Mangroves are extremely valuable for coastal ecosystems. They support coastal fisheries by acting as breeding grounds for juvenile fish. Their roots stabilize the shore, provide life-saving protection from the effects of hurricanes and trap pollutants within their sediment. Without mangroves, many coastal fishing areas and habitats would deteriorate.
Mangroves once blanketed Miami Beach. As with many coastal areas of the world, the mangroves of Miami Beach were decimated in the name of progress and development, as shown in the photo to the left looking west down Lincoln Road (Courtesy of the Florida Photographic Collection). The photo below depicts early Miami Beach developers clearing Mangrove Forest around 1905 at the site of present-day Lincoln Road.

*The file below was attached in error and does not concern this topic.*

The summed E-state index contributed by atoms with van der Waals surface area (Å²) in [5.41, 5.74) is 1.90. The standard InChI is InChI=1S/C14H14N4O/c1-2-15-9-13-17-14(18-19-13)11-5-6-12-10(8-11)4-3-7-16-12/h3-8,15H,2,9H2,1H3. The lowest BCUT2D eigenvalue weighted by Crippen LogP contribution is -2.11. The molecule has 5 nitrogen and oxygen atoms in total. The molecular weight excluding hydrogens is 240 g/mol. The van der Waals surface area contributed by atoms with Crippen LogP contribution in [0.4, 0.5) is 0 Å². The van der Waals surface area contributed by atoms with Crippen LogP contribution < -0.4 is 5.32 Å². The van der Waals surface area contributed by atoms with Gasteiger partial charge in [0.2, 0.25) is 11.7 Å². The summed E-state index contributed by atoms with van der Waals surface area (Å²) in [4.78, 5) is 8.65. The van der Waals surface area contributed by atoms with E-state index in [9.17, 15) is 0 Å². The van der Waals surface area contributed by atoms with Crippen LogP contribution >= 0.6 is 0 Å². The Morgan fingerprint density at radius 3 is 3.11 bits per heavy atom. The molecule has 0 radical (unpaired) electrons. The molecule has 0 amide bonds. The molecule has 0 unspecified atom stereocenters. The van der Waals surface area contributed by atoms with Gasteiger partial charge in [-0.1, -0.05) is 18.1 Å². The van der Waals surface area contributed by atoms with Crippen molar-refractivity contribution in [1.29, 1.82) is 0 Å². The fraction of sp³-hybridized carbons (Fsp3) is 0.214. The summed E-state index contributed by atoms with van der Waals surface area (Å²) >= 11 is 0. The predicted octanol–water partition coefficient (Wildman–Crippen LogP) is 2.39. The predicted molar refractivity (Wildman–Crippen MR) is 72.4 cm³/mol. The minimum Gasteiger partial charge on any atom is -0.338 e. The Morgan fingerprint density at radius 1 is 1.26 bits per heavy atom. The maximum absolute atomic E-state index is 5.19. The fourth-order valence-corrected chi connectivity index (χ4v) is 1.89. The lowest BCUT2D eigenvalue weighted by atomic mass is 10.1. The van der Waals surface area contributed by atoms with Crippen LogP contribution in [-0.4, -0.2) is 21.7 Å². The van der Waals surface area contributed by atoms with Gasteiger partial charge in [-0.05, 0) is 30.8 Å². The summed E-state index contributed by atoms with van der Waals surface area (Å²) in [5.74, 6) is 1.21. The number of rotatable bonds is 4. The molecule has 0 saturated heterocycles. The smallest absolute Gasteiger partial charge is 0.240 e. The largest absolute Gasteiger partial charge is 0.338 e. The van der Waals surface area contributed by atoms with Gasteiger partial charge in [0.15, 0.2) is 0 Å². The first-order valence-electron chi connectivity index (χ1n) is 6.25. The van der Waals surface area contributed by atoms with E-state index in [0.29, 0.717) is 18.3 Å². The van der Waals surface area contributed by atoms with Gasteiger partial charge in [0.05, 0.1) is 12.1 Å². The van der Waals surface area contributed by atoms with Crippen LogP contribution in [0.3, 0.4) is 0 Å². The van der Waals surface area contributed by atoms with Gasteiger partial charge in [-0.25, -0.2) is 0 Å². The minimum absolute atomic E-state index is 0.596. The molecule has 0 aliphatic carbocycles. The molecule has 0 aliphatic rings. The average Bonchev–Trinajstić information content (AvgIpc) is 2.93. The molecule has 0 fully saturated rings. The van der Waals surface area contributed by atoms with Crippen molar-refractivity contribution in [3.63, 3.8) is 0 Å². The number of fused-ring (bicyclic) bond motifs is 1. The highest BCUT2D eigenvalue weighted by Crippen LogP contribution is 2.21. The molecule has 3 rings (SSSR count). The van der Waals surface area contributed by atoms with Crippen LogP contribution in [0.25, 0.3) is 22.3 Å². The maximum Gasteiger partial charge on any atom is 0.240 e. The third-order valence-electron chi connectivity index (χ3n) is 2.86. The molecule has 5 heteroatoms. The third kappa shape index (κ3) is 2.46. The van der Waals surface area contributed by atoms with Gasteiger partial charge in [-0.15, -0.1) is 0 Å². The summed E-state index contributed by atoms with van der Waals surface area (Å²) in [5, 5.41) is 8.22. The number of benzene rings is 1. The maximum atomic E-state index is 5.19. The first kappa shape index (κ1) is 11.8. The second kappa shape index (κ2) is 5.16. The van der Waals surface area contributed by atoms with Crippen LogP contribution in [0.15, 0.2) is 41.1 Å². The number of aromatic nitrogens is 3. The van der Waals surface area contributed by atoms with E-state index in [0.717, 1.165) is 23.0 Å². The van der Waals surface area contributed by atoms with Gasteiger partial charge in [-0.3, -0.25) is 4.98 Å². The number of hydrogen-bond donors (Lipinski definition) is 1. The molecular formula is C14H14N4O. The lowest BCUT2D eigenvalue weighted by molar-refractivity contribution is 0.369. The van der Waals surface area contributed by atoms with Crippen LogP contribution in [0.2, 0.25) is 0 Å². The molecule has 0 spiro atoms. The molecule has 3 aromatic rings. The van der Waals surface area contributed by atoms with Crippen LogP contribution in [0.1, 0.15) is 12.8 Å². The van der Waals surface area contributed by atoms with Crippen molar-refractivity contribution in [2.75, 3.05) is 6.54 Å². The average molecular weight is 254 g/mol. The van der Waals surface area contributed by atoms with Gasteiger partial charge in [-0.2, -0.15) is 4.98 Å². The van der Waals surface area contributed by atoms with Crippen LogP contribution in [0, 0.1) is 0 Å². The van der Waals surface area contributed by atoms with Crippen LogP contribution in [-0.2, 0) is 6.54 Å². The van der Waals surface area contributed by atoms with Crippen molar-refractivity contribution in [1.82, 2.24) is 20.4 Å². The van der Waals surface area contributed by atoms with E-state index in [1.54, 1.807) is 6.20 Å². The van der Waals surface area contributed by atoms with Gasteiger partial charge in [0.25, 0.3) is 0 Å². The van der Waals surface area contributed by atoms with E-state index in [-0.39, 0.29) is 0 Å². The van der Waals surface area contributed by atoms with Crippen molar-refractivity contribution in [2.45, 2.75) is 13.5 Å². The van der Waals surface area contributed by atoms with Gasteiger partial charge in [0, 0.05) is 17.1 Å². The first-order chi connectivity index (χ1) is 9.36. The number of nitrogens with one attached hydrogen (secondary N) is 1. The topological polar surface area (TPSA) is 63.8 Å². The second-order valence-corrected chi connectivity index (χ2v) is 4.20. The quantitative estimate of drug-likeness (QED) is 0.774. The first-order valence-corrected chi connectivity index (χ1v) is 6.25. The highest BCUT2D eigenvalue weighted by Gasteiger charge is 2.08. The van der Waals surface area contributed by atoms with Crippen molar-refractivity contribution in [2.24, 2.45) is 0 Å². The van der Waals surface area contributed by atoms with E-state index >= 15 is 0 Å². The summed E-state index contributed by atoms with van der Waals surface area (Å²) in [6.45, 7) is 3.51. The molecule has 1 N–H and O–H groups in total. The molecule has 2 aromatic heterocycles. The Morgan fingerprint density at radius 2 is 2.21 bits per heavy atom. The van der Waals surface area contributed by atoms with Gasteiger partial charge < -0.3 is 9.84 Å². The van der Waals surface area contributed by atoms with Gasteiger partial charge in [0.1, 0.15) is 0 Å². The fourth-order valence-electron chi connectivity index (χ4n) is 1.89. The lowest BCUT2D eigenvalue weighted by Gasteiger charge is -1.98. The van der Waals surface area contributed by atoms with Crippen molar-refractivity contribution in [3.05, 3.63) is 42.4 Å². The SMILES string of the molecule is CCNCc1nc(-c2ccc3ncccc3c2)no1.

Currently, we have lost 50% of the world's mangrove forest, and we continue to lose hundreds of acres of mangrove forest every year. In collaboration with the Miami Science Museum, the Reclamation Project aims to reverse the trend of mangrove forest loss by increasing awareness of the mangrove's importance and taking action to reclaim coastal areas by planting mangrove seedlings.
Click here to read a brochure with more details about Florida's mangroves, courtesy of the Florida Fish and Wildlife Conservation Commission.